Straddling the junction of the Ohio River and the Mississippi, Waldon was born in Ballard County, Kentucky, and raised in one the county’s even smaller, unincorporated communities, lovingly named Monkey’s Eyebrow. The destination has been spotlighted by NPR and Roadside America, but the Western Kentucky town is about as “rural America” as it gets. Waldon’s family roots in the Bluegrass State date back over ten generations, from tobacco farmers to cattle raisers, and a general cast of real strong-spirited characters. “Farming and planting tobacco were some of the first jobs I had growing up,” she says; but dating back even farther, to some of her very first memories, is her relationship with music. Inspired by ‘a melting pot of influences’, Waldon took notes from a wide variety, spanning from legends like Merle Haggard and Mavis Staples, to bluegrass luminaries Ralph Stanley and Ricky Skaggs, and songwriting greats John Prine, Bob Dylan, and Townes Van Zandt. When she picked up the guitar at 13, she never looked back. “I finally felt like I was a part of something when I started playing and writing music. It was something that finally made everything make sense, and it was a very essential and healthy thing for me during my younger years, and still is.”
While Waldon faced a multitude of obstacles during adolescence, music always remained a constant source of stability in her life — and out of that adversity, she crafted a distinct sound that meets at the juncture of classic country, bluegrass, soul, R&B, and rock and roll. “I wasn’t one of those kids that applied for college or probably even took it very seriously upon graduating high school. I wanted to do things my own way, so I didn’t go to college and I moved to Nashville, on a whim really,” she says. Despite her initial feelings, Waldon ended up at Belmont University, studying Songwriting and Music Business, and became the first person in her family to graduate college. While working toward her degree, she played gigs at ‘any bar that would let her in the door and on the stage’ and worked 45+ hour work weeks at a minimum wage job. After graduating, Waldon continued playing local dive bars and venues, including one of Nashville’s most famous honky-tonks, The Palace, where she also worked as a bartender.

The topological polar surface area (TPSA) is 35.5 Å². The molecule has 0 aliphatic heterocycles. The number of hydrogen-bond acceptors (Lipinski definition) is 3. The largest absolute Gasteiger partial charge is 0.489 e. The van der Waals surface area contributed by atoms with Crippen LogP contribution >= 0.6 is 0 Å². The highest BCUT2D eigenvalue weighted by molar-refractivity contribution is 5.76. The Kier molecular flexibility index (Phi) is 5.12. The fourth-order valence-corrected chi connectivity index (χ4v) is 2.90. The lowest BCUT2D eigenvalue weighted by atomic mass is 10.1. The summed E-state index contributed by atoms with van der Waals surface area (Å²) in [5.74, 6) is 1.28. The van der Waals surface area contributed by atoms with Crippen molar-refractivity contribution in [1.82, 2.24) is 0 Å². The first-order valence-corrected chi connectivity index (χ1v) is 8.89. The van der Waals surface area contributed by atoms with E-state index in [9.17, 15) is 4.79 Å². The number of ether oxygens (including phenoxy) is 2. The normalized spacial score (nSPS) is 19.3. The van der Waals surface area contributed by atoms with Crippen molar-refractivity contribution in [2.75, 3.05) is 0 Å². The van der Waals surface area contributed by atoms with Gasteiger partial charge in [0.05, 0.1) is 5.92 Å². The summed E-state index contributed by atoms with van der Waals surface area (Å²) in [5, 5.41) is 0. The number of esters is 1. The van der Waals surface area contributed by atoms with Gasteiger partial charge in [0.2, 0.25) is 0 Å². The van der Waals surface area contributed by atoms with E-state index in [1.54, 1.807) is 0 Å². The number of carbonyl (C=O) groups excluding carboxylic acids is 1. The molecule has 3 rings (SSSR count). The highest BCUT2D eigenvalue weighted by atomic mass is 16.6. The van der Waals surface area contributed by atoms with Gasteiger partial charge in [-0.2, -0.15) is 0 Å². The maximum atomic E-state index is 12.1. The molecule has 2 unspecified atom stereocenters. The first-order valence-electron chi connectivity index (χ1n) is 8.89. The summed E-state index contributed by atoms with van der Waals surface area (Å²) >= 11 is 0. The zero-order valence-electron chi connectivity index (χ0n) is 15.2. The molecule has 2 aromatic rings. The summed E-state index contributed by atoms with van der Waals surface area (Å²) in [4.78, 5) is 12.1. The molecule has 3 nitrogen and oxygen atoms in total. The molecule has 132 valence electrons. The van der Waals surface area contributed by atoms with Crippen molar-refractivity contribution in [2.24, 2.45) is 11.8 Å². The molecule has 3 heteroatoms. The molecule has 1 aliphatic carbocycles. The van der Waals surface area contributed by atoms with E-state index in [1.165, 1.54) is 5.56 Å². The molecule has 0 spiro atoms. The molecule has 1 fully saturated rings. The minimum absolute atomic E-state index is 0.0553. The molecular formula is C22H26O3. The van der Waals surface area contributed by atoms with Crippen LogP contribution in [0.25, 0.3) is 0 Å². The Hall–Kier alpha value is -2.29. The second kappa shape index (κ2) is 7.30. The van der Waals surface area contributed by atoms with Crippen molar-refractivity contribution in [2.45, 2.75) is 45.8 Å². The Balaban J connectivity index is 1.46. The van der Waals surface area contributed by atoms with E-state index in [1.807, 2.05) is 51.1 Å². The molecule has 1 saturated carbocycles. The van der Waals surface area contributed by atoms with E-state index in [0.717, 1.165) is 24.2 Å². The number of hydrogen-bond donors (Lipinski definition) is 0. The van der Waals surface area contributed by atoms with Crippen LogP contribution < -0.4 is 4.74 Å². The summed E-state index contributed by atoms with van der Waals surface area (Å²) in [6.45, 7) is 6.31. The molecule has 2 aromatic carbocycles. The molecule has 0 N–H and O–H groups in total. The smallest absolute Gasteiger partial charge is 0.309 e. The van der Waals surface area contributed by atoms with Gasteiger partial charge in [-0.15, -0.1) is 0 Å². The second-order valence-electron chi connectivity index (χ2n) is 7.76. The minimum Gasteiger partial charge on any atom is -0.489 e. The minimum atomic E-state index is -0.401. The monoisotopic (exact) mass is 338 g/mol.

Waldon’s traction skyrocketed with the release of her debut LP The Goldmine, which The Fader dubbed as “the brightest country debut of 2014”. Relix claimed it was “dripping with the most sought-after currency of authenticity.” The album was named one of Rolling Stone’s “10 New Artists You Need To Know: Summer 2014,” with journalist Marissa Moss calling Waldon, “Tammy Wynette on a trip to Whiskeytown, as unafraid of heavy twang and spitfire pedal steel as coffeehouse confessionals.”
By the time I’ve Got A Way hit in 2016, she had established herself as one of Nashville’s founders of the female-pioneered twang revival — a movement that is quickly redefining the modern country music narrative. Her sophomore album ranked on two of NPR’s most-acclaimed lists of the year; Fresh Air host Ken Tucker’s “Top 10 Favorite Albums of 2016” alongside Beyonce, Miranda Lambert, and Stax legend William Bell. The album’s shining single, “All By Myself” was named on their list of “Top 100 Songs of 2016.” The video for the single, filmed in her hometown of Monkey’s Eyebrow, was featured on Rolling Stone Country and Billboard. One of the most notable supporters of I’ve Got A Way was Ann Powers, who admired the record’s “delightfully direct language and delivery enhancing vivid musical settings that demonstrate her vast understanding of the traditions she mines.” Powers went on to praise Waldon’s unique talent in NPR's First Listen, saying, “It’s the immediacy of her storytelling, utterly unsentimental yet deeply heartfelt, that makes Kelsey Waldon a queen of the cool rejoinder and an all-around contender.”
Since the release of I’ve Got A Way, she’s been busy touring the country — sometimes solo, but more often than not, with a tight-knit band of extremely talented musicians. But despite the fame and notoriety she’s seen in the past three years, Waldon remains humbled by her success. “I’ve spent a huge majority of my life studying my favorite records, my favorite songs, and my most-favorite singers,” she says, adding, “You never stop learning or gaining from it. I’m still doing it all the time… all the while still writing my own story and hopefully becoming an entity in my own right.” If one thing is set in stone with Kelsey Waldon, it’s that she does have a way — and it’s straight up from here.